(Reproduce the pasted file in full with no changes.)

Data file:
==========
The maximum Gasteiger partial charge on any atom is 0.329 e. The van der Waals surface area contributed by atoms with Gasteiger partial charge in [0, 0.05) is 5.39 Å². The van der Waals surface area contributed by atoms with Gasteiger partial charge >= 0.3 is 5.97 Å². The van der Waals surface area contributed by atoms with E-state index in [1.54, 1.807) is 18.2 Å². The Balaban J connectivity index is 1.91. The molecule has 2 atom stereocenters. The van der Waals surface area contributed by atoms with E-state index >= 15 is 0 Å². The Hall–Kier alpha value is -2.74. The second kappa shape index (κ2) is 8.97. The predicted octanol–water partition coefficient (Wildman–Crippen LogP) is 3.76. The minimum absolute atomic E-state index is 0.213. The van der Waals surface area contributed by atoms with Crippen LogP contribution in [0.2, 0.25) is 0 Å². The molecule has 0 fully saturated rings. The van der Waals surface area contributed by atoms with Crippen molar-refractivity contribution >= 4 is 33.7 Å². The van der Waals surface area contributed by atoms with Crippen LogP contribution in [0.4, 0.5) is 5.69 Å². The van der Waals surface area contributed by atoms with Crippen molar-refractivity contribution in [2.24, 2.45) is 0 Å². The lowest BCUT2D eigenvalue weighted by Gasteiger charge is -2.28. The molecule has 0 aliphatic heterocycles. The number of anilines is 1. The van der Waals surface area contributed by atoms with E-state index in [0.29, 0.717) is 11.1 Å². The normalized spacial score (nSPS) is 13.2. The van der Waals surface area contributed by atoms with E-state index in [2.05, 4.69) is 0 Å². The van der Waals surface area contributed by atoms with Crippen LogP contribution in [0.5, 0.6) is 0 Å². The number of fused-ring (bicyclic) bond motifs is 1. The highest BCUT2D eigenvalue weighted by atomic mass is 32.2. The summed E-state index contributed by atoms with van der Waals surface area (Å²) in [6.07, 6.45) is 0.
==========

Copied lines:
The maximum Gasteiger partial charge on any atom is 0.329 e. The van der Waals surface area contributed by atoms with Gasteiger partial charge in [0, 0.05) is 5.39 Å². The van der Waals surface area contributed by atoms with Gasteiger partial charge >= 0.3 is 5.97 Å². The van der Waals surface area contributed by atoms with E-state index in [1.54, 1.807) is 18.2 Å². The Balaban J connectivity index is 1.91. The molecule has 2 atom stereocenters. The van der Waals surface area contributed by atoms with E-state index >= 15 is 0 Å². The Hall–Kier alpha value is -2.74. The second kappa shape index (κ2) is 8.97. The predicted octanol–water partition coefficient (Wildman–Crippen LogP) is 3.76. The minimum absolute atomic E-state index is 0.213. The van der Waals surface area contributed by atoms with Crippen LogP contribution in [0.2, 0.25) is 0 Å². The molecule has 0 fully saturated rings. The van der Waals surface area contributed by atoms with Crippen molar-refractivity contribution >= 4 is 33.7 Å². The van der Waals surface area contributed by atoms with Crippen LogP contribution in [0.4, 0.5) is 5.69 Å². The van der Waals surface area contributed by atoms with Crippen molar-refractivity contribution in [2.24, 2.45) is 0 Å². The lowest BCUT2D eigenvalue weighted by Gasteiger charge is -2.28. The molecule has 0 aliphatic heterocycles. The number of anilines is 1. The van der Waals surface area contributed by atoms with E-state index in [0.29, 0.717) is 11.1 Å². The normalized spacial score (nSPS) is 13.2. The van der Waals surface area contributed by atoms with E-state index in [2.05, 4.69) is 0 Å². The van der Waals surface area contributed by atoms with Crippen LogP contribution in [0.5, 0.6) is 0 Å². The number of fused-ring (bicyclic) bond motifs is 1. The highest BCUT2D eigenvalue weighted by atomic mass is 32.2. The summed E-state index contributed by atoms with van der Waals surface area (Å²) in [6.07, 6.45) is 0.